My Art and Psychedelics

My Art and Psychedelics


For many artists, psychedelics have played a central role in creativity. The influence of psychedelics on art goes back perhaps to the earliest beginnings of human artistic activity itself, as archaeological evidence strongly suggests altered states were involved in the creation of the oldest known paintings in the world.


For me personally, the role of psychedelics has been profound ever since the formative years of my early adult life. The singularly most inspiring artist for me at that period was Alex Grey. I first encountered his work in his book Sacred Mirrors when I was about nineteen years old, a year in which psilocybin mushrooms and LSD were generally a bimonthly event in my life. Looking back at that time, these psychedelics created an ambience of open-mindedness, connection to nature, a felt relevance to philosophy, and a desire to explore and push the limits of authentic experience within a spiritual framework. Though I did not recognize psychedelics’ influence on Grey’s work at first, the themes in his paintings clearly proclaim psychedelic insights – insights like the multivalent, multidimensional nature of existence, and the unity of the cosmos in a core consciousness of awesome perfection and infinitude. These orientations came to me, and were reflected back in visionary art, through exploring psychedelics. As Terence McKenna often discussed, the psychedelics take us to the beginning of the path. They open the doors to an unimaginable vastness of possibility in the heart, the mind, and the imagination, and can unleash titanic creative powers within us that we must learn to navigate if we are to express them clearly and do justice to their initial force.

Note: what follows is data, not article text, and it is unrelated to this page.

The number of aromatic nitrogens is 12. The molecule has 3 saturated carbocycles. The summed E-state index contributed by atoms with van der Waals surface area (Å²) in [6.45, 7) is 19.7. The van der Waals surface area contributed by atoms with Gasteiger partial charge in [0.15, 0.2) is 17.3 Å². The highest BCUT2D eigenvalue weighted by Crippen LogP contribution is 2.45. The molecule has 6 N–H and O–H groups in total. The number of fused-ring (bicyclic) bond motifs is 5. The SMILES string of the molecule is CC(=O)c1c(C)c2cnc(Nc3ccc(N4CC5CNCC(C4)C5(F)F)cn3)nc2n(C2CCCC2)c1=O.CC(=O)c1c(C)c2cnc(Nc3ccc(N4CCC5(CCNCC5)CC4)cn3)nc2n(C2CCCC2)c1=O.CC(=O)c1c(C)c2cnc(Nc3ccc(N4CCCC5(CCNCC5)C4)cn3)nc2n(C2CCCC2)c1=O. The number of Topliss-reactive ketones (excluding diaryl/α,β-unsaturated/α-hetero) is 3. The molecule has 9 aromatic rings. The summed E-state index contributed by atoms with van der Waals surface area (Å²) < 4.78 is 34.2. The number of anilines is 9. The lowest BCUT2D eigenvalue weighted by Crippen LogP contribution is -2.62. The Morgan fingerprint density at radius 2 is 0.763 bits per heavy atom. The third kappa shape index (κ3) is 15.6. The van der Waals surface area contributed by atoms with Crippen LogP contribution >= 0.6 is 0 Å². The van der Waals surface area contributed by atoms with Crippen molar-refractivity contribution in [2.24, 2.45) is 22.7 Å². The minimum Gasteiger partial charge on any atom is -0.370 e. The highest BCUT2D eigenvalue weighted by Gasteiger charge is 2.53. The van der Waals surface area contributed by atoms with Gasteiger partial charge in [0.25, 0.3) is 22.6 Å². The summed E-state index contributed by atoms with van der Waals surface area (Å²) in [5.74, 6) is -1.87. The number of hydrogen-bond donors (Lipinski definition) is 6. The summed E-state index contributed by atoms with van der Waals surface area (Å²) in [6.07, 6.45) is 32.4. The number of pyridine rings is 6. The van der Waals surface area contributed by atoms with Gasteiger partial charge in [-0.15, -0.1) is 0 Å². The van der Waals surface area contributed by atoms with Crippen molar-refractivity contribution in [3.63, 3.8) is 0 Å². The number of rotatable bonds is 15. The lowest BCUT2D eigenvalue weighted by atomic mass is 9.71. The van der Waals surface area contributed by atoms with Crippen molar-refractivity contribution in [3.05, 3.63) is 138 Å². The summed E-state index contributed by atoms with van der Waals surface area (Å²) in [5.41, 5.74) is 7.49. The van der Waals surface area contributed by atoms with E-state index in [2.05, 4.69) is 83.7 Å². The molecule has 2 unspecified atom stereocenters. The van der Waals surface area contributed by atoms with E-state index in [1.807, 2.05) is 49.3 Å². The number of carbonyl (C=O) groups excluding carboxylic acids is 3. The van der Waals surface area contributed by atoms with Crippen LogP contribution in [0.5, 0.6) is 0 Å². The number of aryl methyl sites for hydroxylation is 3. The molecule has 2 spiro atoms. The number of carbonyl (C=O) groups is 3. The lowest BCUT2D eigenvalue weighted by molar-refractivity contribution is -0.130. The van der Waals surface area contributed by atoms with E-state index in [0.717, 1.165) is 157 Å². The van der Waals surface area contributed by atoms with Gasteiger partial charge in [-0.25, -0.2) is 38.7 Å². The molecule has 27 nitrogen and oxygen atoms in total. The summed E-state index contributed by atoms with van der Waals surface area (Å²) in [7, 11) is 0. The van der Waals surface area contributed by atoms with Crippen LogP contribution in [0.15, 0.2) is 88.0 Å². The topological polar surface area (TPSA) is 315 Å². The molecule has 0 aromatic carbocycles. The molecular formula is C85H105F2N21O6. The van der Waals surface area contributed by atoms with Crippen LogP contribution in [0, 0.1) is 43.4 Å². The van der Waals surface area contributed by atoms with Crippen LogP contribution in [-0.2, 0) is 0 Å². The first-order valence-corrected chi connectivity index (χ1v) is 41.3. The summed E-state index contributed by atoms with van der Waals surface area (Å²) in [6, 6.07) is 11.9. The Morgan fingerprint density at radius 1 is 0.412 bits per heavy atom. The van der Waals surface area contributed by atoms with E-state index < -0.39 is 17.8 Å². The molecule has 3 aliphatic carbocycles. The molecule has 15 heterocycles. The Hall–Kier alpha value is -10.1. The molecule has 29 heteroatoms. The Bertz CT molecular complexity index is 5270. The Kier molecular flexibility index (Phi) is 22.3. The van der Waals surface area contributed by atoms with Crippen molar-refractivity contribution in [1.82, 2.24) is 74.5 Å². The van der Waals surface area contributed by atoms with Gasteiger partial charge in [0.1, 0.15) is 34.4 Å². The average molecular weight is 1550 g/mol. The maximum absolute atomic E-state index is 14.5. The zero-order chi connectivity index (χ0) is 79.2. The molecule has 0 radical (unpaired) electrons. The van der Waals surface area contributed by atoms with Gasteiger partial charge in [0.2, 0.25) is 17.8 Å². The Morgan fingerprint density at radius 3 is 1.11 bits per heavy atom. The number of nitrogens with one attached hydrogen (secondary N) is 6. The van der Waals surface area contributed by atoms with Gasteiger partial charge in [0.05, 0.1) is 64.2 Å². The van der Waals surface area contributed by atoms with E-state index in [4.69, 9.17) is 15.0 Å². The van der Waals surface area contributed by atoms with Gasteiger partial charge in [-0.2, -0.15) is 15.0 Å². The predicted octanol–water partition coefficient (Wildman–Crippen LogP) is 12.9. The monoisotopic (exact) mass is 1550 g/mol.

How do psychedelics stimulate creativity and art? There is an accelerating increase in content written and discussed about this, as the steady decriminalization, legalization, and fruition of the work of leading elders in the field has created the platform for open discourse. Here I will simply state that the force of psychedelics seems threefold: they occasion visions - clear and unabashed visual experiences of previously unimaginable vistas. They also allow or activate higher cognitive functioning to perceive and explore patterns and connectivity, how different aspects of nature and experience interact and are connected with one another. Finally, they intensify and open us to the intimate and authentic felt experience of being, and thus of the emotional and spiritual relevance of the visions and perceptions experienced. Vision, pattern recognition, and intimate connection to meaning – these three qualities are empowered and heightened through the psychedelic experience as a radical force and inspiration for the creation of art.


To delve in deep and explore in depth psychedelics and art, I highly recommend further reading:


The Psilocybin Connection by Jahan Khamsehzadeh

The Archaic Revival by Terence McKenna

The Mind in the Cave by David Lewis-Williams (archeological approach)

Visionary by Graham Hancock

Visionary Art: Part I: An Introduction and Paleolithic Origins - an article I wrote on this subject.


...feel free to reach out with comments or questions!